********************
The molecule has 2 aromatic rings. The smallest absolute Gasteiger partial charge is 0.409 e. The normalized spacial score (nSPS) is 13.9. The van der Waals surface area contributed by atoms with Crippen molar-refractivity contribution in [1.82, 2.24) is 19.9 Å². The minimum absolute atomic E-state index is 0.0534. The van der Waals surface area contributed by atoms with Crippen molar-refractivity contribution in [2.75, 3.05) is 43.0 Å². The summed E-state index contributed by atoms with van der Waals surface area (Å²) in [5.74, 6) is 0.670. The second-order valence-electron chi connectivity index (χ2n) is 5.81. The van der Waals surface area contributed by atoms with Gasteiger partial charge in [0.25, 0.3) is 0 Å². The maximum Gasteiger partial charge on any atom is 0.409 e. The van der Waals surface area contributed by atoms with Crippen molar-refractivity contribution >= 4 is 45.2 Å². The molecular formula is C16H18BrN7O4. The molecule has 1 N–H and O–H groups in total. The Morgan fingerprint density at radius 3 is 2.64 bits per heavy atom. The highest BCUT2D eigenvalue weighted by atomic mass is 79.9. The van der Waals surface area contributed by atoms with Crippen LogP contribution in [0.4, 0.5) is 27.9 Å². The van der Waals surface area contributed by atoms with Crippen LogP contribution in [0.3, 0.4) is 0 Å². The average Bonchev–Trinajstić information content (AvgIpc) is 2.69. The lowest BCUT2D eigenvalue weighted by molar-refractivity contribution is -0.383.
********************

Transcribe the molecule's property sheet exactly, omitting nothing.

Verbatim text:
The molecule has 2 aromatic rings. The smallest absolute Gasteiger partial charge is 0.409 e. The normalized spacial score (nSPS) is 13.9. The van der Waals surface area contributed by atoms with Crippen molar-refractivity contribution in [1.82, 2.24) is 19.9 Å². The minimum absolute atomic E-state index is 0.0534. The van der Waals surface area contributed by atoms with Crippen molar-refractivity contribution in [2.75, 3.05) is 43.0 Å². The summed E-state index contributed by atoms with van der Waals surface area (Å²) in [5.74, 6) is 0.670. The second-order valence-electron chi connectivity index (χ2n) is 5.81. The van der Waals surface area contributed by atoms with Gasteiger partial charge in [0.25, 0.3) is 0 Å². The maximum Gasteiger partial charge on any atom is 0.409 e. The van der Waals surface area contributed by atoms with Crippen molar-refractivity contribution >= 4 is 45.2 Å². The molecular formula is C16H18BrN7O4. The molecule has 1 N–H and O–H groups in total. The Morgan fingerprint density at radius 3 is 2.64 bits per heavy atom. The highest BCUT2D eigenvalue weighted by atomic mass is 79.9. The van der Waals surface area contributed by atoms with Crippen LogP contribution in [0.4, 0.5) is 27.9 Å². The van der Waals surface area contributed by atoms with Crippen LogP contribution in [0.3, 0.4) is 0 Å². The average Bonchev–Trinajstić information content (AvgIpc) is 2.69. The lowest BCUT2D eigenvalue weighted by molar-refractivity contribution is -0.383.